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SIDNEY POITIER

Actor (1924-)

After starring in over 40 films, directing nine and writing four, Poitier's fame only scratches the surface of his many accomplishments that have paved the way for other Black stars.  "It is impossible to understand the impact that Sidney Poitier has had on the film industry," said theatre professor Charles Dumas, who starred in "Separate But Equal" with Poitier.  Dumas added that Poitier pushed the envelope whenever he could to expand the world for Black actors. 

Poitier has appeared before a congressional committee investigating discrimination in filmmaking, and he has refused to work on films that do not employ increased numbers of black talent.  This high level of integrity has been with Poitier since he entered both the country and the film industry.  Poitier was born in Miami but was raised on Cat Island in the Caribbean until the age of 15, when he moved back to the U.S.  He often credits his island upbringing for his integrity, which later helped him battle racism.  Poitier gained recognition after his performance in "No Way Out" in 1950.  His Academy Award nomination for his role in "The Defiant Ones" and he won the Best Actor Oscar in 1963 for "Lillies in the Field" the first Black actor to do so.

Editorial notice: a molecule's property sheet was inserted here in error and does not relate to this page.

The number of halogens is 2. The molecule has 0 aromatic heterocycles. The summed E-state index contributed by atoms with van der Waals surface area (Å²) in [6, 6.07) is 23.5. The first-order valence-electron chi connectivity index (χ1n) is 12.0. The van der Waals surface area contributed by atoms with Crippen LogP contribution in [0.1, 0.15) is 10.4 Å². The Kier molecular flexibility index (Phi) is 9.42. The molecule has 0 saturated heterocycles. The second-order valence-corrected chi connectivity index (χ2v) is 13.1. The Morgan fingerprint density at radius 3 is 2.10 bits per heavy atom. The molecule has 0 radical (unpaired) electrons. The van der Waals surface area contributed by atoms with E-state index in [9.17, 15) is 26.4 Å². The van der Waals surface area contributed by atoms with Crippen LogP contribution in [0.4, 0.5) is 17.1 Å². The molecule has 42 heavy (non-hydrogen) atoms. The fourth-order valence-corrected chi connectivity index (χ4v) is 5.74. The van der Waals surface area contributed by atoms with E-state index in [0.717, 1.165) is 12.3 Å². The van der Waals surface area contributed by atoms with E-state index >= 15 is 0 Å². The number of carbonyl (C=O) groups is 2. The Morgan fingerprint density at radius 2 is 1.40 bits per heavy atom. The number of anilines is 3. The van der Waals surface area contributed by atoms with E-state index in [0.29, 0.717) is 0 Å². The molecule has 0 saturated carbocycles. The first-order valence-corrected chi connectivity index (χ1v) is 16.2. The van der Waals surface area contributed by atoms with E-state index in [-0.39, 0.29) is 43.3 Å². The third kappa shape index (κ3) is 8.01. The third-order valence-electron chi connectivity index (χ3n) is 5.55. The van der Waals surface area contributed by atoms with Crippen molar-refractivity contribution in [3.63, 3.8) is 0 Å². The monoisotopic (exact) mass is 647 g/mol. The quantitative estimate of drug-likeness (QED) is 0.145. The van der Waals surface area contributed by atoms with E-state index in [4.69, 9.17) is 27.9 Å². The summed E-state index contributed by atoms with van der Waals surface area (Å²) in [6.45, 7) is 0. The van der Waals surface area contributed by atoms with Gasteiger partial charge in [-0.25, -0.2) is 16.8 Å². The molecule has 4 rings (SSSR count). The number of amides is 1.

Throughout this time period and into the late '60s, Poitier was one of the highest paid actors in the world.  Even with all of his fame and talent, Poitier took a leave of absence from acting in 1977 after "Piece of the Action," which he filmed with Harry Belafonte and Bill Cosby.  He wanted to spend more time with his family and work on his autobiography, which was published in 1980.  Poitier also directed and wrote some films during his leave, including "Stir Crazy" in 1980 and "Hanky Panky" in 1982.  He returned to acting in 1988 with "Shoot to Kill,' and is most recently remembered for his role in the 1992 suspense film "Sneakers," Beyond acting, Poitier has received many honors, including recognition from the American Museum of the Moving Image (1989) and the first Thurgood Marshall Lifetime Achievement Award in 1993. 

 

 

Revised: July 18, 2013.